45. Zimbabwe’s real money balances started increasing in 2004 while inflation was still very high. This is at odds with the “conventional wisdom” that the evolution of real balances typically exhibits a U-shaped pattern over the course of a stabilization program,33 with a decline during the initial phases of a program. The period of declining real money balances normally coincides with high but rapidly declining inflation, while the increase in real money balances is accompanied by relatively stable and moderate inflation rates. However, in most cases, the rate of increase in this period of remonetization is smaller than the rate of decrease during the demonetization period, so that the U-shaped pattern is not symmetric.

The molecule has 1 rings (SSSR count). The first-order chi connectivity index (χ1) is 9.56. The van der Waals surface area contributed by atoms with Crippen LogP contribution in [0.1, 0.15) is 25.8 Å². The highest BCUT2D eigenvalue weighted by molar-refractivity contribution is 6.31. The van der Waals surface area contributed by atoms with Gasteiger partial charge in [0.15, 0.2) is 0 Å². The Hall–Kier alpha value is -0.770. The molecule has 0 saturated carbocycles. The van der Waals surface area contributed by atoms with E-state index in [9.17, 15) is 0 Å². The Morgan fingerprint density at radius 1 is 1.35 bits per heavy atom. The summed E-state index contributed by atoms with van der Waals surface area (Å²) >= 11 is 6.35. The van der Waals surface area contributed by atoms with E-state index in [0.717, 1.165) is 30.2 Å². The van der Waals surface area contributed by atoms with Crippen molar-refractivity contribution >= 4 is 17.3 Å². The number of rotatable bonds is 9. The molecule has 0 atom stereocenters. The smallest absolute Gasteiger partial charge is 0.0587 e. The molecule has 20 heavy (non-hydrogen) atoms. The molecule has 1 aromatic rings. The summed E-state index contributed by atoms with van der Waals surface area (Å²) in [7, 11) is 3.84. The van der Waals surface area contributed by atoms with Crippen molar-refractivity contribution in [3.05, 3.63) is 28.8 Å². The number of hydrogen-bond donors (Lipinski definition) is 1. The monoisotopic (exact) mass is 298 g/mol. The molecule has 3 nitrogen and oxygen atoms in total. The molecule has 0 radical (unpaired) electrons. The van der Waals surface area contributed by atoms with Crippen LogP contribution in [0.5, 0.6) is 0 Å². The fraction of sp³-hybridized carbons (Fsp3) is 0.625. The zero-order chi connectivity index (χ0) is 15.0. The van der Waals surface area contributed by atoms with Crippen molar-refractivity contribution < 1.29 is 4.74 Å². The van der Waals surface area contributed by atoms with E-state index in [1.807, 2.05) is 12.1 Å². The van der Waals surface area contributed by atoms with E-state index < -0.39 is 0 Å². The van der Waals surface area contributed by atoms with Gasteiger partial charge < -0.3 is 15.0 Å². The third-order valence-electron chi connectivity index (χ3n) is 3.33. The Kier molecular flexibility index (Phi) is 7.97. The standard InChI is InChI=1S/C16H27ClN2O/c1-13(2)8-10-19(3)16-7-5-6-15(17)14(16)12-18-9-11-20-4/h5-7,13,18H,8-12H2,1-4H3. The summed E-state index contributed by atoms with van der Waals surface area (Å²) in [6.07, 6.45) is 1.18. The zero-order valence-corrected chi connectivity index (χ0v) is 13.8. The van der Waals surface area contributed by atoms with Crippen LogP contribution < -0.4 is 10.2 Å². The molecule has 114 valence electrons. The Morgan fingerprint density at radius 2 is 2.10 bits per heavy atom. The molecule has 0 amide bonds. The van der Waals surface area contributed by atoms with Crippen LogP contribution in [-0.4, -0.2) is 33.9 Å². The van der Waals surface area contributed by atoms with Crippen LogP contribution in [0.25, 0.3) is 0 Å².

46. Despite a depreciation of the parallel market exchange rate in 2004, the demand for real balances increased. The parallel exchange rate appreciated in early 2004 as a result of the introduction of a managed foreign exchange tender system and the clamping down on the parallel market, where the bulk of foreign exchange transactions was taking place in 2003. However, the tender rate depreciated only moderately for the rest of the year, despite a growing gap between demand and supply in the tender. As a result, the parallel market resurfaced with a rapidly depreciating exchange rate. Real money balances, however, continued to increase despite the continuous depreciation of the parallel exchange rate.

B. Estimating a Money Demand Equation